Goosnargh, Lancashire Genealogy

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Guide to Goosnargh, Lancashire ancestry, family history, and genealogy: parish register transcripts, census records, birth records, marriage records, and death records.

Goosnargh, Lancashire
Goosnargh St Mary Lancashire.jpg
Type Ecclesiastical Parish
Civil Jurisdictions
Hundred Amounderness
County Lancashire
Poor Law Union Preston
Registration District Preston
Records begin
Parish registers: 1639
Bishop's Transcripts: 1673
Ecclesiastical Jurisdictions
Rural Deanery Amounderness
Diocese Manchester
Province York
Legal Jurisdictions
Probate Court Court of the Bishop (Consistory) of the Commissary of the Archdeaconry of Richmond Western Deaneries - Amounderness
Location of Archive
Lancashire Record Office

Chapelry History[edit | edit source]

GOOSNARGH, a township, and an ecclesiastical parish, in the parish of Kirkham Ancient Parish, union of Preston,hundred of Amounderness, N. division of Lancashire, 6¾ miles (N. N. E.) from Preston; the township contains Newsham hamlet. Other places in the parish include: Inglewhite, Whittingham, and Newsham. The Independents have a place of worship; and there is a Roman Catholic chapel, built about a century ago by the Franciscans, and transferred to the Benedictines in 1834. [1]

Goosnargh (pronounced /ˈɡuːznə/, Gooze-Ner) is a village and civil parish on the north side of Preston, Lancashire, England. The village lies between Broughton and Longridge, and mostly lies in the civil parish of Whittingham, although the ancient centre lies in the civil parish of Goosnargh.

Only one side of one road in Goosnargh village lies within Goosnargh parish; almost all of the village lies within adjacent Whittingham parish. This may explain why the village is sometimes referred to as “Goosnargh and Whittingham”, as if there were two villages. Some road signs on entering the village display “Goosnargh and Whittingham”.

The name, meaning "Gosan's or Gusan's hill pasture", derives from (an Old Irish personal name) and erg (Norse for "hill pasture"). The name appeared in the Domesday Book as "Gusansarghe" but by 1212 had changed to "Gosenargh", closer to today's pronunciation. However, one reference suggested "Gusansarghe" was from Norse gudhsins hörgi (related to hörgr), meaning "at the idol's (god's) temple."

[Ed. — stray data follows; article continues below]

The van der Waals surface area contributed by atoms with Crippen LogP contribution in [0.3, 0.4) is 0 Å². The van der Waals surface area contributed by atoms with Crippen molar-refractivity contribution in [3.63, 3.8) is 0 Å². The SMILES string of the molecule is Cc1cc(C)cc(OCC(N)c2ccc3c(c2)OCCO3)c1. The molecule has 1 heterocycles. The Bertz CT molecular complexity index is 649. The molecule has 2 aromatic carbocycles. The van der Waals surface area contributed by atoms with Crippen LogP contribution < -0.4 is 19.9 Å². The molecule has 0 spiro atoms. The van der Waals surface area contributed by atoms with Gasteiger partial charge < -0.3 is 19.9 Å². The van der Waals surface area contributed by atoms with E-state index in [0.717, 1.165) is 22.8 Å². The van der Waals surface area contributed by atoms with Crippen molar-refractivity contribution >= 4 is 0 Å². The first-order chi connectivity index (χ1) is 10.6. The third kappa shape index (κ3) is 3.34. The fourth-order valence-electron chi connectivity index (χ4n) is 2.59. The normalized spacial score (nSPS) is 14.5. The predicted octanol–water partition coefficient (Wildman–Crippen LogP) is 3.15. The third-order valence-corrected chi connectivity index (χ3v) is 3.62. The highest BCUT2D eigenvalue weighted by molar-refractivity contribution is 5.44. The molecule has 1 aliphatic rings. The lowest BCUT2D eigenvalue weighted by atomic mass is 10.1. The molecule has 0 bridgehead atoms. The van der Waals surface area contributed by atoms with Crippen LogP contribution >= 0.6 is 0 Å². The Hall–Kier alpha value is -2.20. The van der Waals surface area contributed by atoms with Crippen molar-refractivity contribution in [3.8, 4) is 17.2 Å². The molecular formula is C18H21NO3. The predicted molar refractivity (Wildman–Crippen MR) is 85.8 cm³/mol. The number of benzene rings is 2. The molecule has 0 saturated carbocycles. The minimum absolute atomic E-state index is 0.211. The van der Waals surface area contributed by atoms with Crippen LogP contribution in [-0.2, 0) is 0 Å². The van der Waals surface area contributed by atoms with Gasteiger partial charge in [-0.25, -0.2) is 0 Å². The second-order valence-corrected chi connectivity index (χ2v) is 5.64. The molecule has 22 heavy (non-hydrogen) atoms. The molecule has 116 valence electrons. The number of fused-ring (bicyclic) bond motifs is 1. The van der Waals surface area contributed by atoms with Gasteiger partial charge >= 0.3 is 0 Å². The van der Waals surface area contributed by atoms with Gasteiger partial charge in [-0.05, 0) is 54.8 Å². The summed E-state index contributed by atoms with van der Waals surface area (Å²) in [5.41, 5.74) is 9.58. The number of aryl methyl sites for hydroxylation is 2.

Resources[edit | edit source]

Civil Registration[edit | edit source]

Birth, marriages and deaths were kept by the government, from July 1837 to the present day. The civil registration article tells more about these records. There are several Internet sites with name lists or indexes. A popular site is FreeBMD.

Online index of Lancashire Births, Marriages and Deaths Lancashire BMD

Lancashire Online Parish Clerks[edit | edit source]

An extremely useful resource for research in Lancashire Parishes

Church Records[edit | edit source]

Online Records[edit | edit source]

Church of England

Goosnargh chapelry's registers of christenings, marriages and burials, along with those of the ancient parish of Kirkham to which it is attached, have been mostly transcribed and are displayed online at the following web sites and ranges of years:

AC = (£)
FMP = findmypast (£)
FREG = FreeReg
FS =
LOPC = Lancashire Online Parish Clerk

GOOSNARGH ST MARY THE VIRGIN Chapelry (1639) Indexes
Baptisms Marriages Burials
FS 1639-1900 1639-1900  None
LOPC 1672-1957 1683-1900 1683-1967 
LBMD None None None
AC 1639-1812 1639-1812 1639-1812
KIRKHAM ST MICHAEL'S PARISH (1539) Indexes (ancient parish containing GOOSNARGH Chapelry)
Baptisms Marriages Burials
FS 1540-1653; 1868-1896 1539-1653;1868-1874  None
LOPC 1678-1932 1539-1653;1678-1875 1678-1775; 1834-1932
FMP  None 1539-1837 None
LBMD 1837-1974 1837-2010 1837-1975
AC 1539-1653 1539-1653 1539-1653

For a full list of all those chapels surrounding Goosnargh and comprising the whole ancient parish of Kirkham to which it was attached, be certain to see "Church Records" on the KIRKHAM ST MICHAEL PARISH page.

links to the FamilySearch Catalog showing the film numbers in their collection

Non Conformist Records[edit | edit source]

Census Records[edit | edit source]

Census records from 1841 to 1911 are available online. For access, see England Census Records and Indexes Online. Census records from 1841 to 1891 are also available on film through a Family History Center or at the Family History Library.

Genealogy[edit | edit source]

Purcell, Margaret:  Sharples of Tarnacre and Goosnargh - Their History from Wills. History and Family Tree of Robert Sharples and Margaret surname unknown, dating from 1642-1831, also extending into Nateby. Family contains the following other surnames. Threlfall, Sturzaker, Morton, Itchison, Hattornwhite, Gerard, Gervis, Bond, Lancaster, Moon, Bourn, Porter, Ricketts, Arkwright. Article to be found in The Lancashire Family History and Heraldry Soc. Magazine vol.10. no.3, pages 22-26. FHL Ref 942.72 B2r

Poor Law Unions
[edit | edit source]

Preston Poor Law Union, Lancashire

Probate records
[edit | edit source]

Records of wills, administrations, inventories, indexes, etc. were filed by the court with jurisdiction over this parish. Go to Lancashire Probate Records to find the name of the court having primary jurisdiction. Scroll down in the article to the section Court Jurisdictions by Parish.

Maps and Gazetteers
[edit | edit source]

Maps are a visual look at the locations in England. Gazetteers contain brief summaries about a place.

Websites[edit | edit source]

References[edit | edit source]

  1. Lewis, Samuel A.,A Topographical Dictionary of England (1848), pp. 315-319. Date accessed: 19 August 2013.